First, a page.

Audie Cornish talks to Guardian editor in chief Alan Rusbridger. Rusbridger says he agreed to destroy hard drives containing information provided by National Security Agency leaker Edward Snowden to be able to continue to report on the materials rather than surrender them to the courts. He says the newspaper has digital copies outside of the UK.
In Mexico, as students head back to the classroom this week, their teachers will have extra work ahead of them. They're going to have to correct more than a hundred errors found in the free textbooks handed out to millions of students.
During the 2011 uprising in Egypt, police disappeared from the streets and were replaced by neighborhood watch committees. The groups have re-emerged during the violent stand-off between Egypt's military rulers and Islamist supporters of deposed President Morsi and people are reporting incidents of theft and harassment at checkpoints.
Pakistan's former military ruler Pervez Musharraf has been charged with murder in the assassination of former Prime Minister Benazir Bhutto. Musharraf is back in Pakistan after a self-imposed exile. He denies the charges. Shuja Nawaz, director of the South Asia Center at The Atlantic Council, speaks with Melissa Block about the implications of the case.
You're listening to ALL THINGS CONSIDERED from NPR News.
Fire managers in Idaho say they may be turning the corner on a massive wildfire near the resort towns of Ketchum and Sun Valley. The Beaver Creek fire has caused more than 11-and-a-half million dollars and forced mandatory evacuations of more than 2,000 homes. Sadie Babits of Boise State Public Radio reports.
For years, Miami-Dade County Public Schools faced problems common to many urban schools: low attendance, high dropout rates, poor grades. But since 2008, Alberto Carvalho has been in charge of the nation's fourth largest school district, and there've been some noticeable improvements in Miami schools. More students are graduating, fewer are dropping out, test scores are up and the district's budget crisis has faded.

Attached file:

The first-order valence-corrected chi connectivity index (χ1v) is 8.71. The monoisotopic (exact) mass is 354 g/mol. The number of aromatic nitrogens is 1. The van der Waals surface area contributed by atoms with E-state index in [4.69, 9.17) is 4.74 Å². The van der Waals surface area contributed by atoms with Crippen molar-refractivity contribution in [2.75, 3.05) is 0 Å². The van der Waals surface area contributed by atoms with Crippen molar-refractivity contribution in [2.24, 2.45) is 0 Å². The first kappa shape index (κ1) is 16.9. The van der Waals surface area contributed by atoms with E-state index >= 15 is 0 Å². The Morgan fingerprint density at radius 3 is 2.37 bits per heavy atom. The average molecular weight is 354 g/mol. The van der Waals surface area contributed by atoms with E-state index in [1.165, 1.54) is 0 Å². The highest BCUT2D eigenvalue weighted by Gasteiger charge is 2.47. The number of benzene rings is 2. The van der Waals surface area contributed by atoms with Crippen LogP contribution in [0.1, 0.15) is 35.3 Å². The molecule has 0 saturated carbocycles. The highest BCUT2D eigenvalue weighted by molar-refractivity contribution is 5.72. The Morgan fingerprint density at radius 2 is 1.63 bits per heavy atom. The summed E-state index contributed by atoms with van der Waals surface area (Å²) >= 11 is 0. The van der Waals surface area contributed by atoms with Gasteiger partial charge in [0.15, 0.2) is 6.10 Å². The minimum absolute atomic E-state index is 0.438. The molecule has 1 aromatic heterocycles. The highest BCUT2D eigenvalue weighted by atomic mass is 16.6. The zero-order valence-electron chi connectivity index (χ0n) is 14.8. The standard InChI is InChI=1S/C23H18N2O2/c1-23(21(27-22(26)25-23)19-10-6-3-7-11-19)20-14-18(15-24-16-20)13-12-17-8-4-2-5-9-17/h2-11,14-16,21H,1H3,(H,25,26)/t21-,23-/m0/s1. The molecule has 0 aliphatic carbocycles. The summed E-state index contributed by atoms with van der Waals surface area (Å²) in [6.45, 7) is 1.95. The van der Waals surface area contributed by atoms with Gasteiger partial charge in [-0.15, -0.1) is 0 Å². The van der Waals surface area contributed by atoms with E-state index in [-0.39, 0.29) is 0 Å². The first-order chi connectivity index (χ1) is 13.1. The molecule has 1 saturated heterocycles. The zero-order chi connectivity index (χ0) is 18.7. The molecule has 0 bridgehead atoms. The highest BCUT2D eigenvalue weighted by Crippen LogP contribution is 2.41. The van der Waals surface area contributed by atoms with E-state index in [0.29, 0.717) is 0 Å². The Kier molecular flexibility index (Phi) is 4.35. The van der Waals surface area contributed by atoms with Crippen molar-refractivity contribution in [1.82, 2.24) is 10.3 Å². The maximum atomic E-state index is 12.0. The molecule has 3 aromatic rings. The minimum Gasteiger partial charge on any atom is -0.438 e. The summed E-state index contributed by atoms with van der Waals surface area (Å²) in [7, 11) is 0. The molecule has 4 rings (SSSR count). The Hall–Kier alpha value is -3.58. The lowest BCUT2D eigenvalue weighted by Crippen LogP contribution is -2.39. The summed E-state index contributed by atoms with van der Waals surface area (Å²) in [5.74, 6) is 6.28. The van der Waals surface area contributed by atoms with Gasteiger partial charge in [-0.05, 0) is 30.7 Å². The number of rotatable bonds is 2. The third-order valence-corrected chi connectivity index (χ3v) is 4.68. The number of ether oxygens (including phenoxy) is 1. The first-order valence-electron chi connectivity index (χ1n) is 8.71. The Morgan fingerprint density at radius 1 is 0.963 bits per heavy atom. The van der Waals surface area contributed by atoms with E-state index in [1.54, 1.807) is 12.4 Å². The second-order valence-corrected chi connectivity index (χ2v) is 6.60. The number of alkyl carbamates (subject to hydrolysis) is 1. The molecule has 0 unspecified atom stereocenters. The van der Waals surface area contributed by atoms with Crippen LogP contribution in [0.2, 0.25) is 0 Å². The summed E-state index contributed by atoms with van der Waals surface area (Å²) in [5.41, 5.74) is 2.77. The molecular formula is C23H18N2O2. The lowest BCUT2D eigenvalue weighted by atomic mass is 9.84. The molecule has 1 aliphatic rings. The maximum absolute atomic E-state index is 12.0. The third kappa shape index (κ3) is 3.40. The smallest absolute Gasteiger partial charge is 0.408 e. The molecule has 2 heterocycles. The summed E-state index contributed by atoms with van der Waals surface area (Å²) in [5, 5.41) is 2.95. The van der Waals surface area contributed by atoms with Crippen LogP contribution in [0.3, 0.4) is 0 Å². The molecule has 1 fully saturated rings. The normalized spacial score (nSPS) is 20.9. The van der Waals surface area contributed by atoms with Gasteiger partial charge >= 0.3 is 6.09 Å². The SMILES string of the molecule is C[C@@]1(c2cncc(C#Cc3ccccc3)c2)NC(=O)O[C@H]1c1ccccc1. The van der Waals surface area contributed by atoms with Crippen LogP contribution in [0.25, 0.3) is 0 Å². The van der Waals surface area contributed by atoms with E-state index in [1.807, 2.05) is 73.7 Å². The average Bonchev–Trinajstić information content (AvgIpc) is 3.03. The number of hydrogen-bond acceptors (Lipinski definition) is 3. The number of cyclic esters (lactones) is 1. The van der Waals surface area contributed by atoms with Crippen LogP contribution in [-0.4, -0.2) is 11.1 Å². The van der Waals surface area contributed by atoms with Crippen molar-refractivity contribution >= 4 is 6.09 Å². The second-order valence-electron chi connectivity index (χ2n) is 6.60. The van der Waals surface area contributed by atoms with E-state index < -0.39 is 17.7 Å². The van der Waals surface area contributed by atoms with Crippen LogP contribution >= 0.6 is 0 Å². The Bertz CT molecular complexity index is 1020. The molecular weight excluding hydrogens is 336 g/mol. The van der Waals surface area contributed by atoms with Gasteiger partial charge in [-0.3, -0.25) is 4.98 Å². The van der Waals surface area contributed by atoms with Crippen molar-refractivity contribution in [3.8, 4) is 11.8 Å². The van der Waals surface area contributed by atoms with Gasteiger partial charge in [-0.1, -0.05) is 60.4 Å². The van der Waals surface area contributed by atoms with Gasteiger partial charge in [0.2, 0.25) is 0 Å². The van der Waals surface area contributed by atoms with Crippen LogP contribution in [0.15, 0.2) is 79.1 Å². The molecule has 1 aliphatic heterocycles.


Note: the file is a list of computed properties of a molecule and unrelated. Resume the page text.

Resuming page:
NPR's Claudio Sanchez has this profile of the man some call a miracle worker.
It's ALL THINGS CONSIDERED from NPR News. I'm Melissa Block.
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And I'm Audie Cornish.
San Diego's embattled mayor Bob Filner has wrapped up a second day of closed-door mediation to settle a sexual harassment lawsuit. Meanwhile, the debate continues among the city's voters about what should happen to the mayor. NPR's Nathan Rott reports while many want to see Filner resign, others are pleading for patience.
The prosecution has wrapped up its case against the former psychiatrist accused of opening fire at Fort Hood, killing 13 people. Army Maj. Nidal Hasan, who is representing himself, will present his case beginning tomorrow.
In Washington state, regulators are putting the finishing touches on rules for the new state-sanctioned recreational marijuana market. And the man hired to help shape those rules is raising a warning to local law enforcement: toughen up on the black market.
The percentage of U.S. undergrads who rely on the federal government for financial aid soared above 50 percent in the most recent survey from the National Center for Education Statistics. The data show that for the first time, a majority of students got federal help.